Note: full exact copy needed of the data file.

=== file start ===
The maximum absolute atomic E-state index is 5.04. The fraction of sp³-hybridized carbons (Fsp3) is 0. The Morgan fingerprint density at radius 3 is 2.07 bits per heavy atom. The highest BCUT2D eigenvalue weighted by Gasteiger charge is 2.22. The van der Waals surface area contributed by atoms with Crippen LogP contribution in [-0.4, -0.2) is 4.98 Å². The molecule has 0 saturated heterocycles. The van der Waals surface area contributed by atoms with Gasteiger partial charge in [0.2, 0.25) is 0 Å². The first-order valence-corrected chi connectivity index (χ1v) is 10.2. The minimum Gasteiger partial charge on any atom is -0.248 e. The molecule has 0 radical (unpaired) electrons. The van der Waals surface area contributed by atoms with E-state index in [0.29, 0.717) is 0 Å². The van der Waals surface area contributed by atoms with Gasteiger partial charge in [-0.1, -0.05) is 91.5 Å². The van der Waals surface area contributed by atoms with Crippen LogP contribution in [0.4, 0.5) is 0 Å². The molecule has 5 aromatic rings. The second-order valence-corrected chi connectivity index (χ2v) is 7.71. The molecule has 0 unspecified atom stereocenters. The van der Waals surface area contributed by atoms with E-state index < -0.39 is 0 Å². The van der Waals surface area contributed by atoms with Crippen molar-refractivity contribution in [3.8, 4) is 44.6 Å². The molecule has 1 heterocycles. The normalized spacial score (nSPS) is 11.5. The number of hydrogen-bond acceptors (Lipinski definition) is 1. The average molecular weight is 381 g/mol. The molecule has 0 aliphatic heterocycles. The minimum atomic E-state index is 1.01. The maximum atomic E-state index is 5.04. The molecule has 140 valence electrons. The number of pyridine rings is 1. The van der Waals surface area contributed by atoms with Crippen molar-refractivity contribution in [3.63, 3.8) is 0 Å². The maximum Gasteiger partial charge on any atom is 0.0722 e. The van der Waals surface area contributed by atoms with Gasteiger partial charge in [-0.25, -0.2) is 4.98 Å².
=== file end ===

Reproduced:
The maximum absolute atomic E-state index is 5.04. The fraction of sp³-hybridized carbons (Fsp3) is 0. The Morgan fingerprint density at radius 3 is 2.07 bits per heavy atom. The highest BCUT2D eigenvalue weighted by Gasteiger charge is 2.22. The van der Waals surface area contributed by atoms with Crippen LogP contribution in [-0.4, -0.2) is 4.98 Å². The molecule has 0 saturated heterocycles. The van der Waals surface area contributed by atoms with Gasteiger partial charge in [0.2, 0.25) is 0 Å². The first-order valence-corrected chi connectivity index (χ1v) is 10.2. The minimum Gasteiger partial charge on any atom is -0.248 e. The molecule has 0 radical (unpaired) electrons. The van der Waals surface area contributed by atoms with E-state index in [0.29, 0.717) is 0 Å². The van der Waals surface area contributed by atoms with Gasteiger partial charge in [-0.1, -0.05) is 91.5 Å². The van der Waals surface area contributed by atoms with Crippen LogP contribution in [0.4, 0.5) is 0 Å². The molecule has 5 aromatic rings. The second-order valence-corrected chi connectivity index (χ2v) is 7.71. The molecule has 0 unspecified atom stereocenters. The van der Waals surface area contributed by atoms with E-state index < -0.39 is 0 Å². The van der Waals surface area contributed by atoms with Crippen molar-refractivity contribution in [3.8, 4) is 44.6 Å². The molecule has 1 heterocycles. The normalized spacial score (nSPS) is 11.5. The number of hydrogen-bond acceptors (Lipinski definition) is 1. The average molecular weight is 381 g/mol. The molecule has 0 aliphatic heterocycles. The minimum atomic E-state index is 1.01. The maximum atomic E-state index is 5.04. The molecule has 140 valence electrons. The number of pyridine rings is 1. The van der Waals surface area contributed by atoms with Crippen molar-refractivity contribution in [3.63, 3.8) is 0 Å². The maximum Gasteiger partial charge on any atom is 0.0722 e. The van der Waals surface area contributed by atoms with Gasteiger partial charge in [-0.25, -0.2) is 4.98 Å².